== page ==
Searching over 5,500,000 cases.


searching
Buy This Entire Record For $7.95

Download the entire decision to receive the complete text, official citation,
docket number, dissents and concurrences, and footnotes for this case.

Learn more about what you receive with purchase of this case.

Davis v. Hunt Leibert Jacobson, P.C.

United States District Court, D. Connecticut

June 10, 2016

JAMES DAVIS, Plaintiff,
v.
HUNT LEIBERT JACOBSON P.C. and WELLS FARGO BANK, N.A., Defendants.

          RULING ON PLAINTIFF'S MOTION TO COMPEL

          Janet Bond Arterton, U.S.D.J.

         Plaintiff James Davis moves [Doc. ## 113, 114] to compel Defendants Hunt Leibert Jacobson P.C. ("Hunt Leibert") and Wells Fargo Bank, N.A. ("Wells Fargo") to produce certain documents he requested during discovery. Oral argument was held on the motions on March 16, 2016. Following the oral argument, the Court issued an Order to Show Cause why Wells Fargo's documents produced for in camera review should not be produced to Plaintiff in the absence of any privilege log from Wells Fargo with respect to these documents. Wells Fargo responded [Doc. # 155] on April 18, 2016. For the following reasons, Plaintiffs Motion to Compel Hunt Leibert is denied and his Motion to Compel Wells Fargo is granted in part and denied in part.

         I. Discussion

         A. Motion to Compel Hunt Leibert

         Plaintiffs motion to compel Hunt Leibert appears to argue: (1) that Wells Fargo (as Hunt Leibert's client) cannot claim attorney-client privilege with respect to certain subjects but not others; and (2) Wells Fargo's objections to certain discovery requests directed to Bruce Fair on the grounds that Mr. Fair is not the keeper of records for Hunt Leibert are meritless. The second argument is now moot as Hunt Leibert has represented that counsel will review its production again and provide Mr. Davis with any documents responsive to his requests, its objections notwithstanding. (See Hunt Leibert Opp'n [Doc. # 135] at 4-5.) In support of his first claim (that a party cannot waive the attorney-client privilege only as to particular subject matters), Mr. Davis cites a single (out-of-Circuit) case, Hearn v. Rhay, 68 F.R.D. 574 (E.D. Wash. 1975), that does not stand for the proposition for which Mr. Davis cites it.[1] Indeed, the Court is aware of no authority to support Mr. Davis's claim.[2] As such, Plaintiffs motion to compel Hunt Leibert is denied.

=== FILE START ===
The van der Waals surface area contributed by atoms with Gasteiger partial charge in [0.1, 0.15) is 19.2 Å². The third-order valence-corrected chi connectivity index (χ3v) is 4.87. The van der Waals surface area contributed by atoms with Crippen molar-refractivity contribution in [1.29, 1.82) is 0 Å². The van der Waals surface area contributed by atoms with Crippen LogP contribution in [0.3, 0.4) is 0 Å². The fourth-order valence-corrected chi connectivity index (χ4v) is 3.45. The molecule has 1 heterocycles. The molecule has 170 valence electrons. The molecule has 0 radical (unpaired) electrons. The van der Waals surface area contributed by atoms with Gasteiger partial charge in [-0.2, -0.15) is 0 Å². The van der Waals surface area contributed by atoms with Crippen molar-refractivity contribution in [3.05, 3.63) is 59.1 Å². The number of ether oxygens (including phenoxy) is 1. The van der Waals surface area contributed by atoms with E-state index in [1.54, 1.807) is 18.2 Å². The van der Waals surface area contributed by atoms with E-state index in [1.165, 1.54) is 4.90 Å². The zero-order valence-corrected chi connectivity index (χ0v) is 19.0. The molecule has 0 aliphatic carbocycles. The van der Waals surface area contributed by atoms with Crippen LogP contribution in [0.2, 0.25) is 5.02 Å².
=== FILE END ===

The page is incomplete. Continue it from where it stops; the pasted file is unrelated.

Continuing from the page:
B. Motion to Compel Wells Fargo

         In his motion to compel Wells Fargo, Plaintiff appears to challenge Defendant's responses to all of his requests for production, with particular emphasis on eighteen requests. As Wells Fargo notes in its opposition [Doc. # 136] however, in so arguing, Plaintiff relies on outdated responses. In Wells Fargo's supplemental responses, dated March 26, 2015, while it maintained its objections to Plaintiffs requests, it additionally represented that it had already produced all documents responsive to Plaintiffs requests (although some of them were produced in redacted form) with respect to all of the requests but numbers 8, 14, 16, 19, 20, 21, 22, 23, 24, and 26. (See Wells Fargo Suppl. Resp., Ex. A5 to PL's Mots. Compel [Doc. # 116].) As such, the Court addresses first Defendant's objections as to request numbers 8, 14, 16, 19, 20, 21, 22, 23, 24, and 26, and then Defendant's redaction of certain documents on the ground of attorney-client or work-product privilege.

         1. Documents Not Produced

         Since Plaintiffs filing of his motion to compel, Wells Fargo has withdrawn its objections to request numbers 14, 16, 19, 22, and 24. Request number 26, which seeks "[a]ny and all evidence responsive to FRCP 26a not produced above, " is, as Wells Fargo argues, superfluous, as Wells Fargo has a continuing obligation to supplement its discovery responses under Federal Rule of Civil Procedure 26(a), and Plaintiff has identified no relevant documents (not already requested) that have not been produced. That leaves the Court to resolve disputes regarding request numbers 8, 20, 21, and 23.